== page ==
Today's Veterinary Practice

NOV-DEC 2018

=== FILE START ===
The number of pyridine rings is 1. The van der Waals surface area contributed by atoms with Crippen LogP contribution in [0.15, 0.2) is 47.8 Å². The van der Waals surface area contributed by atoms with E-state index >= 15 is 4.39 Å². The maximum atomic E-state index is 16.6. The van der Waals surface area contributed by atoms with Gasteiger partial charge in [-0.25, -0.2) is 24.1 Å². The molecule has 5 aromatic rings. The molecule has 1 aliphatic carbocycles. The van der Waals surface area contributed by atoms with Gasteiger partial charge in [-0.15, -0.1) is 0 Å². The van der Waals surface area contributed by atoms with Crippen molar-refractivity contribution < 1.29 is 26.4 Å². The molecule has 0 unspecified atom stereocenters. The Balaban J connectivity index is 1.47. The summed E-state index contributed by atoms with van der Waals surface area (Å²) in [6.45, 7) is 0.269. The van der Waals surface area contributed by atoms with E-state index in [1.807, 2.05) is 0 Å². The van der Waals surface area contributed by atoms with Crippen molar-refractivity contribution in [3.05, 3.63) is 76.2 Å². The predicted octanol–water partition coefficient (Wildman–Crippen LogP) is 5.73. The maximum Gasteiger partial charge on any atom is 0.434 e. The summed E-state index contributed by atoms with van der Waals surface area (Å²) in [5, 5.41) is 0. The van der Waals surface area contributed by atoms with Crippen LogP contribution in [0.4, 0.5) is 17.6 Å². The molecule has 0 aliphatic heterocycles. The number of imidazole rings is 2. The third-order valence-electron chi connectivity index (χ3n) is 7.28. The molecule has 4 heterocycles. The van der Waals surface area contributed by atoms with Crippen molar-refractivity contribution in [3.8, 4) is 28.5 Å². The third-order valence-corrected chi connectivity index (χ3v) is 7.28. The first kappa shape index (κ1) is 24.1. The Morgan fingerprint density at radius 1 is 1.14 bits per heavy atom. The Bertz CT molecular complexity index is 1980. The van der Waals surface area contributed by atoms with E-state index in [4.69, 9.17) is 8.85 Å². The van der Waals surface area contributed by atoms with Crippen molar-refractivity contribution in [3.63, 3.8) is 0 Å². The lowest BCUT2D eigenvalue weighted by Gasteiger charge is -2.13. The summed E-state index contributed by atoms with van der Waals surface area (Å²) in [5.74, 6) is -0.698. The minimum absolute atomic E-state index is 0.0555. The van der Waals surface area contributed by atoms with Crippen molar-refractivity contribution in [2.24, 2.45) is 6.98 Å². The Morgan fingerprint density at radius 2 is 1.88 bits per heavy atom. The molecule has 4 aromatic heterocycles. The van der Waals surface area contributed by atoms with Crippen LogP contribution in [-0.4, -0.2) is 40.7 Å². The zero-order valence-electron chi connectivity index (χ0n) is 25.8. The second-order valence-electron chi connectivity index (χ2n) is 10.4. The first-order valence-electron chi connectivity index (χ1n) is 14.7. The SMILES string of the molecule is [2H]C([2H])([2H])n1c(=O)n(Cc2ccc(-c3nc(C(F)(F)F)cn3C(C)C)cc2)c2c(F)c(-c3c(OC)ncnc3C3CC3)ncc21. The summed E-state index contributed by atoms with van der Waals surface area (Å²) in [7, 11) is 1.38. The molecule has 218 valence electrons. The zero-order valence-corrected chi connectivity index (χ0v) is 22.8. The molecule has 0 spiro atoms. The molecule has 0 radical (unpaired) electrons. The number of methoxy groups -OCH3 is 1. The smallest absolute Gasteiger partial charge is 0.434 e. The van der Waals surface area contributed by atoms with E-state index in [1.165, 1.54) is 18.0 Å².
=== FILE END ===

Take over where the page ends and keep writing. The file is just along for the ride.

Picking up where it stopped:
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CLINICAL INSIGHTS todaysveterinarypractice.com NOVEMBER/DECEMBER 2018 65 seizures could indicate noncardiogenic pulmonary edema, while wet lung at the site of blunt trauma may indicate pulmonary contusion or hemorrhage. The distribution of pulmonary changes is best assessed using survey thoracic radiographs, which should be used subsequent to Vet BLUE to evaluate the entire lung fields, pleural space, extrathoracic structures, cardiovascular structures, and mediastinum. Vet BLUE assessment of the pulmonary parenchyma involves the bilateral evaluation of 4 windows: the caudodorsal lung lobe region, the middle lung lobe region, the perihilar lung lobe region, and the cranial lung lobe region ( FIGURE 8 ). At each position, the transducer is oriented cranially so that the company logo on the image is to the viewer's left, between ribs, such that the pulmonary–pleural interface in association with the adjacent rib shadows resembles a partially submerged alligator with eyes peering above the water (referred to as the gator sign; FIGURE 7 ). Horizontally oriented hyperechoic A-lines are equidistant lines caused by reverberation artifacts of the lung margin, or reverberation artifact from the normal pulmonary–pleural interface ( FIGURE 7 ). The presence of A-lines in conjunction with a normal glide sign indicate normal, dry lung. Wet lung is indicated by the presence of B-lines, which are hyperechoic lines running perpendicular to A-lines that oscillate with respiration ( FIGURE 9 ). These lines are sometimes referred to as ultrasound lung rockets or ring-down artifact. Etiologies for the presence of B-lines by distribution are listed in TABLE 1 . Assessing for Pericardial Effusion and Tamponade The probe position for identifying pericardial effusion has been described as the pericardial site: ventrolateral along the thoracic wall, within the 5th to 6th intercostal spaces, bilaterally ( FIGURES 6 AND 10 ). 4 Pericardial effusion appears as anechoic or echogenic material surrounding the ventricular and/or atrial free walls, bordered by a thin curvilinear echogenic structure representing the pericardium ( FIGURE 10 ). If a large volume of effusion (accumulated over a long time) or a small volume of effusion (accumulated over a short time but creating elevated intrapericardial pressure) is present within the pericardial sac, cardiac tamponade might be present. Tamponade is characterized by collapse or inward motion of the right ventricular and right atrial free wall throughout the cardiac cycle, particularly during early diastole, when pericardial pressures exceed intracardiac pressures. If pericardial effusion is identified in a hemodynamically unstable patient (e.g., cardiac tamponade), ultrasound- guided pericardiocentesis is indicated. Scant pericardial effusion may not be immediately life threatening but always warrants further investigation. Focused Echocardiography With appropriate training and practice, focused echocardiography can aid the emergency clinician in early identification of functional or structural cardiac disease. Full descriptions of specific TABLE 1 Considerations for B-lines (Wet Lung) by Distribution CONSIDERATION AFFECTED AREA Cardiogenic pulmonary edema Perihilar lung lobe region (dog); variable (cat) Noncardiogenic pulmonary edema Caudodorsal lung lobe region Aspiration pneumonia Middle and cranial ventral lung lobe regions Contusion Variable/associated with trauma AFAST and TFAST require limited anatomic study, and nonradiologist veterinarians can achieve proficiency with training.

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